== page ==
I felt that there were areas where the tension could potentially have been made a little more of; Renée and Stone are written as highly competent, and in places, it made it hard to worry too much about their long-term well-being. The magic structure has some particularly nice touches, realistically written and with enough downsides to make it plausible, and it added an excellent thread of ‘power corrupts’ to the overall plot. The book was also editorially solid, which I always appreciate. Taken all in all, this is a very enjoyable story, a strong series-starter – I look forwards to seeing what authors Cris and Clare Meyers do with the next couple of books.

Oubliette, Vanta M Black

Oubliette, Vanta M Black

Oubliette: A Forgotten Little Place

Veronica’s interior design business is failing when she gets a call from France early one morning. The call is the opportunity of a lifetime – an offer to renovate an ancient chateau in the Loire Valley, the traditional holiday destination of French royalty, all expenses paid. Veronica and her sister, Nikki, both agree that a few months working on a French chateau sounds like just what a couple of poor American girls need. What neither of them realises is that the Chateau du Feu Ardent isn’t just a medieval French castle, but more a thin veneer over a yawning pit of history.

Oubliette: A Forgotten Little Place is a nicely-paced urban fantasy spiced with just enough horror to keep a reader’s attention. The characters are a particularly strong point of this book: Nikki, especially, shines as a trashy, selfish type, guaranteed to get a reader response. The utter normality of the characters, and their typically American complacency, is a particularly nice offset to the horror aspects of the plot. It’s a classic plot construct because it works, and this story is no exception. Vanta M. Black has done an excellent job of weaving in the cameo stories of the castle’s past inhabitants and keeping all the various storylines in sync for the final twist. I can recommend this book to anyone who likes their legends with a little darkness.

Devils of Black and Gold, F.A.R.

Devils of Black and Gold, F.A.R.

Devils of Black and Gold

A tale of devils and monsters and high-school heroes, F.A.R.’s Devils of Black and Gold introduces us to Lucas, the class loner, and Brian, his best friend, as Lucas struggles for control in the face of the impossible: he believes he’s become a werewolf. Dealing with shape-shifts he can’t always control, and increasingly wild mood-swings, Lucas is afraid that he’s a danger to all that he holds dear, including his best friend. Brian’s complete faith in his friend becomes Lucas’s only point of reference for faith in himself, and that’s before they find out about the string of gruesome murders that the police are calling the Beast Attacks – brutally mangled corpses that have no apparent connection.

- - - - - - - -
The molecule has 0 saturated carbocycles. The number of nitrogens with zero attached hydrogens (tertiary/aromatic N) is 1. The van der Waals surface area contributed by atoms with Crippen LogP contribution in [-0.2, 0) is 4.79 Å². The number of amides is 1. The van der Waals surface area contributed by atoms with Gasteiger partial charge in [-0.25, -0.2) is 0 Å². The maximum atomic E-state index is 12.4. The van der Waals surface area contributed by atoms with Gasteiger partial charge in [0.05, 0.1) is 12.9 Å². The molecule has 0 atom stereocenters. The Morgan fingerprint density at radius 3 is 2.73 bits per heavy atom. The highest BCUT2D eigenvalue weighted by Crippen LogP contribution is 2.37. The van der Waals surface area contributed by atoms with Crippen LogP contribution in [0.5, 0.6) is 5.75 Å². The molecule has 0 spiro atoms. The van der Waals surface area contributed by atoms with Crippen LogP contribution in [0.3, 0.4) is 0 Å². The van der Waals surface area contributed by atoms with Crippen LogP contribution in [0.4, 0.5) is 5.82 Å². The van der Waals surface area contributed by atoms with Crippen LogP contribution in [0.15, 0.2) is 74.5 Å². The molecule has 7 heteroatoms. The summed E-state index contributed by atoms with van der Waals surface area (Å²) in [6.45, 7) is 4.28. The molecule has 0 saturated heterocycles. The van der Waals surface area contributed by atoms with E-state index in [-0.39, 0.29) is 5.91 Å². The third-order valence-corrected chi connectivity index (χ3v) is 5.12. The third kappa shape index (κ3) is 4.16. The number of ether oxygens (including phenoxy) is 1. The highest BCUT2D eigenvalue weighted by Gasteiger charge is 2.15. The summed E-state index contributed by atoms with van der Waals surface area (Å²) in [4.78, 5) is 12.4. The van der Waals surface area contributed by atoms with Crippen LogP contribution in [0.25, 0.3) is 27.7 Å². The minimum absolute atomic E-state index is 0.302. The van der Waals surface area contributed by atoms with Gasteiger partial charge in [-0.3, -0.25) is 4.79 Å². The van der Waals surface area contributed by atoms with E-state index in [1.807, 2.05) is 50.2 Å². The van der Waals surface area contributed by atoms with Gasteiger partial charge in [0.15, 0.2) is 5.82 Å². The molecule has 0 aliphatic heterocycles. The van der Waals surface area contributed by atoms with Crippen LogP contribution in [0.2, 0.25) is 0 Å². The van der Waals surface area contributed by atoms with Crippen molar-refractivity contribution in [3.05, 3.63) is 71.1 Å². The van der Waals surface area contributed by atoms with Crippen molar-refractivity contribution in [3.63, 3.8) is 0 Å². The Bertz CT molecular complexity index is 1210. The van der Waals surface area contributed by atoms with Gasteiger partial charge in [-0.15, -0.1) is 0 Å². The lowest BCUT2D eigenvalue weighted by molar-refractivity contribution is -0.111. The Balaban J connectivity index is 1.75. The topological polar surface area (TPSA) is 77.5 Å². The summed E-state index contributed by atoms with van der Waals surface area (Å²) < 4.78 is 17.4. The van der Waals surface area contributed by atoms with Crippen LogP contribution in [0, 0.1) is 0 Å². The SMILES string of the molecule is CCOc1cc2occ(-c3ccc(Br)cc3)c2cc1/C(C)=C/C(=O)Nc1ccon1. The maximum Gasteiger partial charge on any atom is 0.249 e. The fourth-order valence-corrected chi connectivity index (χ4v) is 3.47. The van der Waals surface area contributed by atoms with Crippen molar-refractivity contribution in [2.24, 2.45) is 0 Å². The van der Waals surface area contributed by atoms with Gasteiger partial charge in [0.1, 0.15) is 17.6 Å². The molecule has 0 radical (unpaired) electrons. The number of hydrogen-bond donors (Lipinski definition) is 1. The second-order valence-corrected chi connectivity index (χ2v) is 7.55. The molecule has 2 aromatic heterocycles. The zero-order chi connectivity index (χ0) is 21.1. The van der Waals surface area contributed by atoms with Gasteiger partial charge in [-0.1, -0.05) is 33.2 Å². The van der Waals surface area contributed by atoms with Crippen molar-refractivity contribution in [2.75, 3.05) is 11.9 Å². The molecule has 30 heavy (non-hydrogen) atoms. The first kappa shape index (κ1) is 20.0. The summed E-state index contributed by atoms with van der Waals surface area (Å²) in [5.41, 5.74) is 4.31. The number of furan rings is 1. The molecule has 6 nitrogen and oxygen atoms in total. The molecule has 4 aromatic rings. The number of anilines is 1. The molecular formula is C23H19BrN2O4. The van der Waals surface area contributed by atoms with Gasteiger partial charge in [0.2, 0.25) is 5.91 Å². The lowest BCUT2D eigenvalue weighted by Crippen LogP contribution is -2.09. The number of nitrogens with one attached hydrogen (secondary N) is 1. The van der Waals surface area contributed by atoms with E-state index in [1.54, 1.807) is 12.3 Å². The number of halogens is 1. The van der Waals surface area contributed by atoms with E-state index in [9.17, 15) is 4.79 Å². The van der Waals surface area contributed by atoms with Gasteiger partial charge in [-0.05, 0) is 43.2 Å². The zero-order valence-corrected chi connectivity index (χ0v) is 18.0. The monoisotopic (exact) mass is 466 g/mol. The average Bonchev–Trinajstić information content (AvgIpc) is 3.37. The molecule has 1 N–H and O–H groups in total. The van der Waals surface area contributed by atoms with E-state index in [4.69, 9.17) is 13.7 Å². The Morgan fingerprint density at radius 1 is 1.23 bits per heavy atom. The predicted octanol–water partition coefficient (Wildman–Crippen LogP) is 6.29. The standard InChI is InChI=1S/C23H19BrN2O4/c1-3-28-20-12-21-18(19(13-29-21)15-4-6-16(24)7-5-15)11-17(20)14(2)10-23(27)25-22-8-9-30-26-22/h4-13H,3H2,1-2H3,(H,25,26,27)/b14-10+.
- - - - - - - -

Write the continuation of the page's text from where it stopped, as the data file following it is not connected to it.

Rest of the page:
Devils of Black and Gold is a fast-paced urban fantasy novella offering an eclectic mix of shape-shifters, possession, and a crime thriller that doesn’t let up on the tension. F.A.R. writes convincingly from the teenage viewpoint of the characters, contrasting them with a surprisingly intuitive and flexible authority figure in the form of Eliot Guthrie, a homicide detective on the local police force. The action is set against an economically evoked background of school, parents, and high-school tensions, carefully hidden from the attention of parents and teachers. A worth-while read for fans of urban fantasy and YA.

Between Two Worlds, Christy Santo

Between Two Worlds, Christy Santo

Between Two Worlds

Between Two Worlds is a fantasy story, following the experiences of a woman whose concussion turns into a coma of several months’ duration. It offers an interesting perspective of a combination of the protagonist’s real life experiences of her coma and the events around her, observed as through from an out of body perspective, interspersed with the experiences of another older woman from her hometown.

While the idea was interesting, I experienced some challenges with the read. The book is written in a first person, present tense style that, as a reader, always makes me wince. Some of that is the jerkiness that it gives a book; I find it impacts the smoothness of the writing and keeps pulling my attention back to the writing rather than allowing it remain on the story. That’s a personal perspective.

From a more technical side, the level of description of trivia in the story often overwhelmed the events, and dulled the emotional impact that the scenes may have been intended to convey. There were also a number of punctuation issues that periodically forced me to stop and re-read to ensure I had the passage correctly, and combined with the rest, meant that the story didn’t really draw me in and hold my interest as I read.

Overall, I think that the basic idea was strong, but the book itself would benefit enormously from a strong developmental edit or critique.